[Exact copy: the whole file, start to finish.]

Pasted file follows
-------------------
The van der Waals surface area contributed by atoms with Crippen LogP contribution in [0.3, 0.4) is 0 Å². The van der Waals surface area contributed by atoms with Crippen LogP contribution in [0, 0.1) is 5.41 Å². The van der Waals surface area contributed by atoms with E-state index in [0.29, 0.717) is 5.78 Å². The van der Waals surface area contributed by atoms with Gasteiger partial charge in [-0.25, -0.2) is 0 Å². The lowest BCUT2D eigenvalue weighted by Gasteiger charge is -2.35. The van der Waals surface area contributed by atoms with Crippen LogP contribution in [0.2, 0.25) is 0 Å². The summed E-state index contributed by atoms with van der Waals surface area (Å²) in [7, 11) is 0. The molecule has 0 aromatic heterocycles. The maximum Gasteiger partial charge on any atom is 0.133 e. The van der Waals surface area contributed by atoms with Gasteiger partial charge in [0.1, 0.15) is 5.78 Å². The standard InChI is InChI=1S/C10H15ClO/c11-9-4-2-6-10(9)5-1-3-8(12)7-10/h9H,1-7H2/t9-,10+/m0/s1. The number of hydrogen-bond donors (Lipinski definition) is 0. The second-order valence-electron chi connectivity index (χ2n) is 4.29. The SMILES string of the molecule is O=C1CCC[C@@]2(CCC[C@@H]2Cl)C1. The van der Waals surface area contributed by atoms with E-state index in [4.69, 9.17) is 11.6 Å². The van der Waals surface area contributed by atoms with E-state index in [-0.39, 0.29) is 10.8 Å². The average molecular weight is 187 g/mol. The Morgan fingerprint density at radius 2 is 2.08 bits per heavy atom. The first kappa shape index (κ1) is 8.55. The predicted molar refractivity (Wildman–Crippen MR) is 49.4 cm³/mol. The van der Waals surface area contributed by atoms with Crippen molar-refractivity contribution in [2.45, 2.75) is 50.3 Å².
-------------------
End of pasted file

The van der Waals surface area contributed by atoms with Crippen LogP contribution in [0.3, 0.4) is 0 Å². The van der Waals surface area contributed by atoms with Crippen LogP contribution in [0, 0.1) is 5.41 Å². The van der Waals surface area contributed by atoms with E-state index in [0.29, 0.717) is 5.78 Å². The van der Waals surface area contributed by atoms with Gasteiger partial charge in [-0.25, -0.2) is 0 Å². The lowest BCUT2D eigenvalue weighted by Gasteiger charge is -2.35. The van der Waals surface area contributed by atoms with Crippen LogP contribution in [0.2, 0.25) is 0 Å². The summed E-state index contributed by atoms with van der Waals surface area (Å²) in [7, 11) is 0. The molecule has 0 aromatic heterocycles. The maximum Gasteiger partial charge on any atom is 0.133 e. The van der Waals surface area contributed by atoms with Gasteiger partial charge in [0.1, 0.15) is 5.78 Å². The standard InChI is InChI=1S/C10H15ClO/c11-9-4-2-6-10(9)5-1-3-8(12)7-10/h9H,1-7H2/t9-,10+/m0/s1. The number of hydrogen-bond donors (Lipinski definition) is 0. The second-order valence-electron chi connectivity index (χ2n) is 4.29. The SMILES string of the molecule is O=C1CCC[C@@]2(CCC[C@@H]2Cl)C1. The van der Waals surface area contributed by atoms with E-state index in [4.69, 9.17) is 11.6 Å². The van der Waals surface area contributed by atoms with E-state index in [-0.39, 0.29) is 10.8 Å². The average molecular weight is 187 g/mol. The Morgan fingerprint density at radius 2 is 2.08 bits per heavy atom. The first kappa shape index (κ1) is 8.55. The predicted molar refractivity (Wildman–Crippen MR) is 49.4 cm³/mol. The van der Waals surface area contributed by atoms with Crippen molar-refractivity contribution in [2.45, 2.75) is 50.3 Å².